BRIGHT and CUTE,
Let’s make this Poppy Dress, shall we? The dress portion is very easy and sews together quickly. While adding the poppies takes longer, it’s a great touch!
-fabric (how much depends on your measurements you’ll get below) *I used white cotton fabric, but the turquoise you see pictured behind Miss B would look great with orange poppies! **Please note: thicker fabrics and doubled layers tend to shirr a lot less, so the thinner your fabric, the better it will shirr**
-thread matching fabric
-marking tool, optional
-felt (or other fabric—You may want to pre-wash your felt and see how it reacts to washing, and also any shrinkage that may occur. Mine was just the cheap stuff from Walmart and held up fine on delicate washing–or you may consider just hand washing your garment or using a different type of fabric entirely)
-fusible interfacing (I didn’t use any, but it might be good to back the sewn-on poppies)
Take your measurements. B is 2 1/2, but a little large for her age. I’ll give you the information you need to make this dress for any size, but also the dimensions I used for my dress.
FOR THE DRESS PORTION:
First, measure around the chest, just under the arms. B’s was about 21”. This is for the large rectangle used for the dress portion. Add at least half that number. **Remember, it is better to add more than less, depending on how tight your fabric shirrs.**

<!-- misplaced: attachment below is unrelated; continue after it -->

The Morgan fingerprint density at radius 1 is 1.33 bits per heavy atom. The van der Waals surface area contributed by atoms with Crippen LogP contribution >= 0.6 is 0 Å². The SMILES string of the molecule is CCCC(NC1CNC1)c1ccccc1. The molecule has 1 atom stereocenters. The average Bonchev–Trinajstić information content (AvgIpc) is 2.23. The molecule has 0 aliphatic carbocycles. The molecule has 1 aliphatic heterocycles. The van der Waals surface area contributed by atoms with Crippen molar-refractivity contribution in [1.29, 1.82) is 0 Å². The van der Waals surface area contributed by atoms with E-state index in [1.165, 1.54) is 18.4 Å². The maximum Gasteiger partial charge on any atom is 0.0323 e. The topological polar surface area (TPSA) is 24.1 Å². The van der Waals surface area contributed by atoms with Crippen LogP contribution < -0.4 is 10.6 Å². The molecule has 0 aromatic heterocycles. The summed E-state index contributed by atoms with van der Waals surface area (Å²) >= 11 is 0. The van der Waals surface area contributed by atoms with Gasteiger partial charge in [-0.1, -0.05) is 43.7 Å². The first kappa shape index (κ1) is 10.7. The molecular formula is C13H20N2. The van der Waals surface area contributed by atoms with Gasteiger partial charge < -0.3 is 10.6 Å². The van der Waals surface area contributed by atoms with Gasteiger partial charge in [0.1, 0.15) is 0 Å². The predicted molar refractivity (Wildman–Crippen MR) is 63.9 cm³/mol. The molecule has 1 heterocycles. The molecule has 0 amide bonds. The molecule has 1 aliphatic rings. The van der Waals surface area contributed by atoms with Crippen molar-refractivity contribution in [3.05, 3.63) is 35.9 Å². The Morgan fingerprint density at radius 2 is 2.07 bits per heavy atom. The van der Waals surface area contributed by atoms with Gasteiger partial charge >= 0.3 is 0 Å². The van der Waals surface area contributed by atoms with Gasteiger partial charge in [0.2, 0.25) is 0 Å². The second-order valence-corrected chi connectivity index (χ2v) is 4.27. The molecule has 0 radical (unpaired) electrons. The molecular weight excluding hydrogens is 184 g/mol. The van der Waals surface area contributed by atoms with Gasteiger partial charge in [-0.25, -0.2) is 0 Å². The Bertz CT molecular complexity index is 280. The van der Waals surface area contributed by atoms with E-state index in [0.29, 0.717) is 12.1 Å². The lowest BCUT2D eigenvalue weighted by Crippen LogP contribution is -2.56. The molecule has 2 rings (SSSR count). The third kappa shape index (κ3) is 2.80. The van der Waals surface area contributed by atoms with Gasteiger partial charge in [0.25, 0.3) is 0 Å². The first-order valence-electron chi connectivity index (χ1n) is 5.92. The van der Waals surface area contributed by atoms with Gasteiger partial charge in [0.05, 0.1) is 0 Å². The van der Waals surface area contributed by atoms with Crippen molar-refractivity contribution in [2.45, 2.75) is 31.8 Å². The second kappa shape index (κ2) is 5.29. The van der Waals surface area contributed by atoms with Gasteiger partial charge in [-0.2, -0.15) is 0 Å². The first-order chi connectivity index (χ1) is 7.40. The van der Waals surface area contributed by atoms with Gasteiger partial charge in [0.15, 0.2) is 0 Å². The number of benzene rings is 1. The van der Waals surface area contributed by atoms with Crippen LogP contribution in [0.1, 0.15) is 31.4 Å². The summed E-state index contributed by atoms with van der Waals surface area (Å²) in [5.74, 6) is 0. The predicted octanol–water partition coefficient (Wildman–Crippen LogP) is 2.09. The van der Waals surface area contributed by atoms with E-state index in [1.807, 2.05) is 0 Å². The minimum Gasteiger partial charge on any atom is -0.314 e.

Next, determine the length you need. I wanted to make a dress, so I measured from her neckline to her knee, giving me about 17”. You could shorten it for a shirt. Add about two inches to that measurement for hemming.
SO, for the dress portion I cut a 32” x 18” rectangle.
FOR THE SHOULDER STRAPS:
Measure from just below the armpit in the front, to just below the armpit in the back. B’s was about 11”. This is for the shoulder straps. Add at least half that measurement to the length. Also determine the width you would like. I wanted 3” wide straps, so I cut my two strap pieces 4” x 16”.
Since I used the selvage edge, I just started to shirr. Wrap the elastic thread around the bobbin, not too tight, but not too loose. Research online to see if your machine is the best candidate for shirring this way.
*Shirring is VERY easy! Don’t be afraid of it! HERE is a great tutorial for you from Disney of Ruffles and Stuff. Set your thread length to the longest stitch (mine is only a 4). You’ll want to sew on the RIGHT side of the fabric, so the elastic thread is on the wrong side. I just used my pressure foot edge to guide how far apart I wanted the shirring lines.
Shirr, shirr, and shirr some more. I left a 1” gap for design after shirring for rows. Shirr as far down as desired, and whatever pattern you desire. You might just want to do row after row and not leave a gap, how most dresses are that have shirring.
Wrap your now shirred rectangle around the person who will be wearing it and determine how much you need to take off. Do not cut it until you sew it! You don’t want to loosen up that elastic thread! After sewing, try it on again to make sure it’s how you like. Then cut away any excess.
I serged mine, but you could sew it and then zig-zag the raw seam edges if you are worried about fraying. You can see how I kind of slowly tapered out, so the bottom portion of the dress under the shirred part was a little bigger.
Thanks for letting me join in the Color My Summer series! Yay for COLOR and SUMMER!